Reflections on International Day of Forests

On 21st of March we celebrate the International Day of Forests and the theme for this year is Forests and Innovation: New Solutions for a Better World. To acknowledge the importance of technological advancements in forest monitoring, the CLEVER team shared their reflections on how innovative technologies, such as remote sensing and satellite imagery, support scientific research and policy making.

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New EU commodity trade rules and related challenges for the timber sector – Views from Cameroon 

Imagine you were a vendor selling products on the market. One day, some of your known, old buyers would start demanding assurances that your products fulfil certain requirements; or else, they can no longer buy from you. How would you react? Would you seek to fulfil the new, additional requirements or simply sell your products to other buyers, who demand less? Moreover, how might other concerned actors perceive this situation, such as the government, who regulates the marketplace? 

Together with Dr. Shidiki Abubakar Ali and Herman Zanguim from the University of Dschang, I was part of a research team set out to explore these and related questions in the context of the Cameroon-EU timber trade as part of the CLEVER project. In 2023, the EU adopted new market requirements in the Regulation on deforestation-free products (EUDR) for timber and some other commodities and derived products. For timber, the new requirements expand on rules that have been so far in place as part of the EU Timber Regulation. According to the new rules, timber products can be imported to (or exported from) the EU market only if they are legally produced and free of deforestation and forest degradation. With our team, we discussed emerging challenges and how to address them in Cameroon – a country producing and exporting tropical timber – with actors from State institutions, timber businesses, certification bodies, NGOs and the civil society, international organizations, and research and training institutions.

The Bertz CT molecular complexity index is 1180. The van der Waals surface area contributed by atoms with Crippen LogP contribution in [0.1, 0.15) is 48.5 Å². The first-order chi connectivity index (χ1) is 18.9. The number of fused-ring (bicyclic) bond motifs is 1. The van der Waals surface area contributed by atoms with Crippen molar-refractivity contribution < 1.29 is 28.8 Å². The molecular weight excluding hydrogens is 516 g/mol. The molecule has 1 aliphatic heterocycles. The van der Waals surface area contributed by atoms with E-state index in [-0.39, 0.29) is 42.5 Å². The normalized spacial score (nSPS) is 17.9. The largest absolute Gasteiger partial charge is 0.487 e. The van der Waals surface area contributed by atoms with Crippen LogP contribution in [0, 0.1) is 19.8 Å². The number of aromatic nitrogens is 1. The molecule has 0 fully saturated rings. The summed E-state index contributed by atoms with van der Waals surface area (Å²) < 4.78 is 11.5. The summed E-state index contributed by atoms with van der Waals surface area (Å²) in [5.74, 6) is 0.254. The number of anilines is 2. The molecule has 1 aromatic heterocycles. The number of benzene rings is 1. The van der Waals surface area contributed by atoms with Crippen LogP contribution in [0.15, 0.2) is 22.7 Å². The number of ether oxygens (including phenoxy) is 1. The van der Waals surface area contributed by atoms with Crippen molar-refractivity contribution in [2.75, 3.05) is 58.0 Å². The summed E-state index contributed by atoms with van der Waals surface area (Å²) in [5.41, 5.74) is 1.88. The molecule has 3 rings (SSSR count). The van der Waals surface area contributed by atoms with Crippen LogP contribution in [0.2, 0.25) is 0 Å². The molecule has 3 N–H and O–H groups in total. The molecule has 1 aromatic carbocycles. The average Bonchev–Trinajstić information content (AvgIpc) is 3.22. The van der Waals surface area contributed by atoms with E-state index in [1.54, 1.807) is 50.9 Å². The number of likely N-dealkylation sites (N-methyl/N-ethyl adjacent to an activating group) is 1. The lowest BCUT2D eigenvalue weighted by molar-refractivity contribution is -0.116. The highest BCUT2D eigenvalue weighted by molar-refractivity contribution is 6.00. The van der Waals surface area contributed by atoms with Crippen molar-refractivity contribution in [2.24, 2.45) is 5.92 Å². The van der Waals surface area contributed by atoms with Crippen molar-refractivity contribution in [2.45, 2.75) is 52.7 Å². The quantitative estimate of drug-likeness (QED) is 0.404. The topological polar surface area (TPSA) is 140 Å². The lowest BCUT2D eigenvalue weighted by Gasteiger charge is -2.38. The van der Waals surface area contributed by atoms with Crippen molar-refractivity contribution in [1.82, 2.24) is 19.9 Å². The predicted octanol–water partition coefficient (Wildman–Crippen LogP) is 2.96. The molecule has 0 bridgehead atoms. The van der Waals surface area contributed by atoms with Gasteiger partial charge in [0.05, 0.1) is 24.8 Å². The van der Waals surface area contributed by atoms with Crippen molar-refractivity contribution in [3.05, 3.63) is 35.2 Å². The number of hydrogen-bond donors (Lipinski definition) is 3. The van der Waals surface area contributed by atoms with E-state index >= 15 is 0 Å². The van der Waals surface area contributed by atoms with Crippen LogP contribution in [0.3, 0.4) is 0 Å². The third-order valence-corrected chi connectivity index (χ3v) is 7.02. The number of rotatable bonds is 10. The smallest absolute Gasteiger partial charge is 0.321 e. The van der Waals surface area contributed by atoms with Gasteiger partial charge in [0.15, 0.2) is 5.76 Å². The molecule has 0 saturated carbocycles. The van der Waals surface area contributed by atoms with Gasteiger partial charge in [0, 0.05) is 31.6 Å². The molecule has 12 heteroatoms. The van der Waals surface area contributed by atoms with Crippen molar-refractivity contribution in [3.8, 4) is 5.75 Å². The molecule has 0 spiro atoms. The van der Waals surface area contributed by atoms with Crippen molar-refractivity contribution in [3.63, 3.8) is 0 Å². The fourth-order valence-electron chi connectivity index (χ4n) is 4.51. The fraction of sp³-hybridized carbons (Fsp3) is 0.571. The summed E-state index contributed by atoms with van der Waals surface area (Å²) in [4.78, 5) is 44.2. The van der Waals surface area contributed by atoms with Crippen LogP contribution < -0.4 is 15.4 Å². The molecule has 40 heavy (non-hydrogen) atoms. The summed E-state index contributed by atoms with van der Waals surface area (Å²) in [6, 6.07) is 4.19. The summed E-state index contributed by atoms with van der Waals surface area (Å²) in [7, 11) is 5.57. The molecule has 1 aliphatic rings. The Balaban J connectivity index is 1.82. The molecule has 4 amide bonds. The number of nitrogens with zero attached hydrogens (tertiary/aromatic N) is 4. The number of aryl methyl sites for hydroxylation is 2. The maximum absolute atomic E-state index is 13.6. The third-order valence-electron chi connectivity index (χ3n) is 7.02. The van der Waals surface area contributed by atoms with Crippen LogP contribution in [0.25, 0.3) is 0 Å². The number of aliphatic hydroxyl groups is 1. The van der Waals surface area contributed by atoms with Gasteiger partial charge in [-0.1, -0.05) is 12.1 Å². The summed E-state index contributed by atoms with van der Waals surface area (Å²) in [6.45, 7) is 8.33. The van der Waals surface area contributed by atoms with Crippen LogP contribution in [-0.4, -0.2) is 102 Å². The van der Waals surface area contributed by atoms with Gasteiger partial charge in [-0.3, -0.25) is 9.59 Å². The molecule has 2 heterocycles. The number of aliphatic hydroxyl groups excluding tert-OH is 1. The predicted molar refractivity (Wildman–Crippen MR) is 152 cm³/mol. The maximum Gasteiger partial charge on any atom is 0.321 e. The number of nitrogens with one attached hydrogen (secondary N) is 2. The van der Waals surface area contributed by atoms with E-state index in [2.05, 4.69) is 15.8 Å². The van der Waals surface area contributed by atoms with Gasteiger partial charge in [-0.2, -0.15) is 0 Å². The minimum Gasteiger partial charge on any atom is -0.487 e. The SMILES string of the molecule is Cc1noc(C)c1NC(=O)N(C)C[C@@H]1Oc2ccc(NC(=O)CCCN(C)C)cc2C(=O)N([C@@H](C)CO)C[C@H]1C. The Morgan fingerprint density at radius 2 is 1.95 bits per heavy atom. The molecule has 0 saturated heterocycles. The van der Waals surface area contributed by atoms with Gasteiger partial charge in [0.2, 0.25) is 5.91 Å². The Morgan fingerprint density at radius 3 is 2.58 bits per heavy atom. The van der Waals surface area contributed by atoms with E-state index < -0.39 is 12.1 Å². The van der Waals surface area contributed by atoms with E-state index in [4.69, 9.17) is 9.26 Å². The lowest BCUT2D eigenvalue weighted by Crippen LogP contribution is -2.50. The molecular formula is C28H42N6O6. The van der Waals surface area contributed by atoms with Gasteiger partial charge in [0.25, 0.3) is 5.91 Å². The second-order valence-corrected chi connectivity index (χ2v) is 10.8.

A production forest in Cameroon. Photo by Herman Zanguim (UDS)

We found out that awareness of the EUDR is high but knowledge of its details on average is still low among the actors. The EUDR can be seen as complex as it contains a lot of details and technicalities, such as definitions of concepts like deforestation or forest degradation. An issue raised by many was that the EU has poorly communicated about the EUDR and what it might imply for a country like Cameroon. This may, in turn, have led to current lower levels of understanding of the EUDR and even misunderstandings of it, such as that the EU would be encroaching on other countries’ sovereignty with it. 

Different stakeholders in Cameroon also found that the EU had insufficiently involved actors in countries outside of the EU in the development of the EUDR, calling for a more participatory approach. Another point made by many was that the EUDR is perceived as overly restrictive and punitive for countries such as Cameroon that still have large areas of forests standing. Actors said that to achieve meaningful impacts, regulations like the EUDR should be more supportive and incentivizing for better governance in the countries where commodities are produced. According to them, a restrictive and punitive approach that they see with the EUDR is doomed to fail in its implementation due to lack of enabling conditions and support in countries of commodity production.